The colonial regime created a fundamental change in the social structures in which the peoples of the Ivory Coast live. Formerly, the essential framework of their lives was a tribal system, the effective scope of which might be only a village coincident with a lineage, as among some of the southwest forest peoples, or a hierarchical kingdom extending over a larger area, as among the Agni of Sanwi or the Dioula of Kong. These systems were not stable. There was much movement of peoples, infiltration, and conquest, which was constantly changing not only the status of individuals but the very structure of tribes. The northern area of. the Ivory Coast was undergoing a period of particular turmoil because of the campaigns of Samory Touré, at the time of French conquest. One major urban area, Kong, the center of a social system, was in fact totally destroyed as a consequence of these campaigns.
Nevertheless, it can be said that until the time of French colonial rule, the Africans of the Ivory Coast lived in societies which they took for granted and in which existing social structures were justified by their traditional character. The rewards and sanctions most important to most individuals were effected within these tribal societies. The rank the individual had was more or less hereditary, although some provisions for mobility existed. Of course, these societies differed in the degree to which ranks existed. Some, governed by old men, were essentially egalitarian except for the deference and authority given to elders. Others were highly, often rigidly, stratified with nobility, commoners, slaves and occupational castes.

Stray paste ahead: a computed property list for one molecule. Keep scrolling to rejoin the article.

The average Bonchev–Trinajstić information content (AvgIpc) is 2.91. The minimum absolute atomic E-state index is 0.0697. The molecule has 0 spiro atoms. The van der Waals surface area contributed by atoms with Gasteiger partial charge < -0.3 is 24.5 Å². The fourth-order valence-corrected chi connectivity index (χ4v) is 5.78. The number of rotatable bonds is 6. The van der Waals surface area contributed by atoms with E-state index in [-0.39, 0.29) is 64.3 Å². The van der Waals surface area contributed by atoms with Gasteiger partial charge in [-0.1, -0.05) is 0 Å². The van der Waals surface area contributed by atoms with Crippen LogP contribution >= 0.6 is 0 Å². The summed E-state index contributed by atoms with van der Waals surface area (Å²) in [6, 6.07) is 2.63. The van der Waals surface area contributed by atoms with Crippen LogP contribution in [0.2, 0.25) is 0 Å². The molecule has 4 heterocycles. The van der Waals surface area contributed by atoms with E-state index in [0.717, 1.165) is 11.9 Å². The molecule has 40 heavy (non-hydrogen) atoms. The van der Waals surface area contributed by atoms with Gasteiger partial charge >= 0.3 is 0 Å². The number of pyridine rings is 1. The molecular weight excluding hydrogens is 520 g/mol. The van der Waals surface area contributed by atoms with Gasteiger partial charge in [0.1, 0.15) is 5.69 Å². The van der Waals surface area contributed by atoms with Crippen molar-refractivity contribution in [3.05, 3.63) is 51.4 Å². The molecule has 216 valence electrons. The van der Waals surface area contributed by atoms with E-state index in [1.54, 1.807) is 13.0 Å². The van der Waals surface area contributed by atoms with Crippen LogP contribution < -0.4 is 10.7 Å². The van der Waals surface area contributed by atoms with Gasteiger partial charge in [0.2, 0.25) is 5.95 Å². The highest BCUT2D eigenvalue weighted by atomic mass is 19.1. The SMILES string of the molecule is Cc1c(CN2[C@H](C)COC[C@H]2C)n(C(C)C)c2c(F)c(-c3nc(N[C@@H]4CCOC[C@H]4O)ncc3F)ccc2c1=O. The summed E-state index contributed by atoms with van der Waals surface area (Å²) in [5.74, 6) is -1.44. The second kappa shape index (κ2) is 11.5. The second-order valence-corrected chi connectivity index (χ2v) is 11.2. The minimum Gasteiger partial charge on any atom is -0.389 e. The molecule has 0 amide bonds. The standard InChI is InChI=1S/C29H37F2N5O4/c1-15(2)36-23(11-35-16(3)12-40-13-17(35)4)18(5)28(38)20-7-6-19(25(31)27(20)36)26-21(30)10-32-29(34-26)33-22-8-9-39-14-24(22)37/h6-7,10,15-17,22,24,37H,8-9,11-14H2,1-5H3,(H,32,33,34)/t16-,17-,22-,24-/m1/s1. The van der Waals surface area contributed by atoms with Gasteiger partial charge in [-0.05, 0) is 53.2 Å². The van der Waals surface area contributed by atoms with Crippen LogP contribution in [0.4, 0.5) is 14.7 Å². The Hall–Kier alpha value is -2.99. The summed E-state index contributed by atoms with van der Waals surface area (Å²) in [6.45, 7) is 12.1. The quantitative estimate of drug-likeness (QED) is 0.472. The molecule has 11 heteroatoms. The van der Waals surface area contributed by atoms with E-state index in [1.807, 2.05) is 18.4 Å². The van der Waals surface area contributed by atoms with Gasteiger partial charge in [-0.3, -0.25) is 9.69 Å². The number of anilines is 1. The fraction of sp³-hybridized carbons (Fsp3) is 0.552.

French rule, however, created a new social structure, territorial in nature, which was superimposed upon the various tribal structures. The colonial system had its own rewards and sanctions, its own ranks, its own paths to mobility, its own style of life. Furthermore, the territorial structure, although weak at first in the degree to which the majority assumed its values and paid allegiance to its norms, was stronger in both the rewards and the sanctions it could offer, insofar as its ruler wished to offer them.
Situations of this kind, where two tiers of social structures exist in semicompetition with each other but one stronger than the other in sheer power, offer a classic problem of both uncertainty and conflict on the one hand and opportunity and maneuverability on the other to the individuals who find themselves within them. Such has been the